02 Apr 2003
The retina's damage threshold to blue laser light may be much higher than previously believed.
A recent study in the US suggests that the eye's damage threshold to short exposure of blue laser light is about 16 times higher than previously thought. The evidence was presented at the Laser Institute of America's annual International Laser Safety Conference (ILSC 2003) which recently took place in Florida, US.
Tests carried out by David Lund and Bruce Stuck at the Walter Reed Army Institute of Research in Texas, US indicate that the retinal injury threshold for exposure to 1 s of 441.6 nm light is 14 W/cm2.
In comparison, a former study conducted by the US military more than 25 years ago produced a value of just 0.91 W/cm2. Its findings were published in Nature in 1976 in a paper by Ham, Mueller and Sliney entitled "Retinal sensitivity to damage from short wavelength light".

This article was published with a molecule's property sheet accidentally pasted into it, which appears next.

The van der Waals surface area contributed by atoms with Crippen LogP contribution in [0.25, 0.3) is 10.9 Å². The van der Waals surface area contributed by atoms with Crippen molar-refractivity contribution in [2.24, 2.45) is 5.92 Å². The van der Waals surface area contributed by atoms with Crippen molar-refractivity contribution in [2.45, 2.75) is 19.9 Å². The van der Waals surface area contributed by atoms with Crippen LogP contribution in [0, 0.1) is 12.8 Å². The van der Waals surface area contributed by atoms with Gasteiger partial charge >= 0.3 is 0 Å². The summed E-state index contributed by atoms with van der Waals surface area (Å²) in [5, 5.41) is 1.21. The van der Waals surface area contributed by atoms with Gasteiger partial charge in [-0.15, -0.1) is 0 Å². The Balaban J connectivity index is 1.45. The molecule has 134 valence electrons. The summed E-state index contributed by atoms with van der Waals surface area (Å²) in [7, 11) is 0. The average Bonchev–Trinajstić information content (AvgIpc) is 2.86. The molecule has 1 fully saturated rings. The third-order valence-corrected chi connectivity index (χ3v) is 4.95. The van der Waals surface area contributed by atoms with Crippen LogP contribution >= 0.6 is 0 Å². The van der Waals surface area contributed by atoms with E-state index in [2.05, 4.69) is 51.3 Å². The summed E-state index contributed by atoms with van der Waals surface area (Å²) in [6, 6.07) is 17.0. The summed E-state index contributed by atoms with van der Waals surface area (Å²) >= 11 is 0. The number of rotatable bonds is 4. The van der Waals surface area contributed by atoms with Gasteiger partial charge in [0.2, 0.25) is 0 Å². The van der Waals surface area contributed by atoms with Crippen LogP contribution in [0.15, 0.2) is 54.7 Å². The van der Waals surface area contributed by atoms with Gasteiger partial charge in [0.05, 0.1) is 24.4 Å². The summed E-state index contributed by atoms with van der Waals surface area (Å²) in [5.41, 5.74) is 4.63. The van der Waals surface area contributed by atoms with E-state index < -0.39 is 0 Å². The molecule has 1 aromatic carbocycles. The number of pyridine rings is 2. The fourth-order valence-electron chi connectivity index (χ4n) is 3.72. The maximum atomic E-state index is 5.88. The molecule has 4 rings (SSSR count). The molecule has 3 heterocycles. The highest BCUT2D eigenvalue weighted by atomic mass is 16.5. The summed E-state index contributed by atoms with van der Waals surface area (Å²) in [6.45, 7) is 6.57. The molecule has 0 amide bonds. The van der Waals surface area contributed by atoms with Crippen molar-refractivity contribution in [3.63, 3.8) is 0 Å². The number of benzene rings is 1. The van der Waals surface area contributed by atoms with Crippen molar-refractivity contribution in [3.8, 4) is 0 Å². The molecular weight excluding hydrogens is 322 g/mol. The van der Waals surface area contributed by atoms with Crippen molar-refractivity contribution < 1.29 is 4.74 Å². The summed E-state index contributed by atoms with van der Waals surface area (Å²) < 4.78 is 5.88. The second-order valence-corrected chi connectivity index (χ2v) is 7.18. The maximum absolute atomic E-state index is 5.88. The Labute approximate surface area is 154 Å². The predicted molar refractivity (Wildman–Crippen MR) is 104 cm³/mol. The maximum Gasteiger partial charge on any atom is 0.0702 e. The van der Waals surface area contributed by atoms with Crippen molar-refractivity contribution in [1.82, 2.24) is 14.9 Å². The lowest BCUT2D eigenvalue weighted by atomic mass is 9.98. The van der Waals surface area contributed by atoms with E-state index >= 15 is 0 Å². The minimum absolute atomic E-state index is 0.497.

Knowledge of the new increased damage threshold could mean a rewriting of the safety guidelines for broadband light sources.
"These new data have little immediate consequence for the laser safety guidelines. The greater impact is on the guidelines for lamps and other broadband sources," say Lund and Stuck in their ILSC paper. "The need for a large-blue light penalty for thermal exposures [an exposure of less than 10 s] no longer exists."
As to why the discrepancy between the two studies is so large, Lund and Stuck believe that it could just be of a simple calculation error. "The simplest explanation might be a misplaced decimal point," they comment.
Oliver Graydon is editor of Optics.org and Opto & Laser Europe magazine.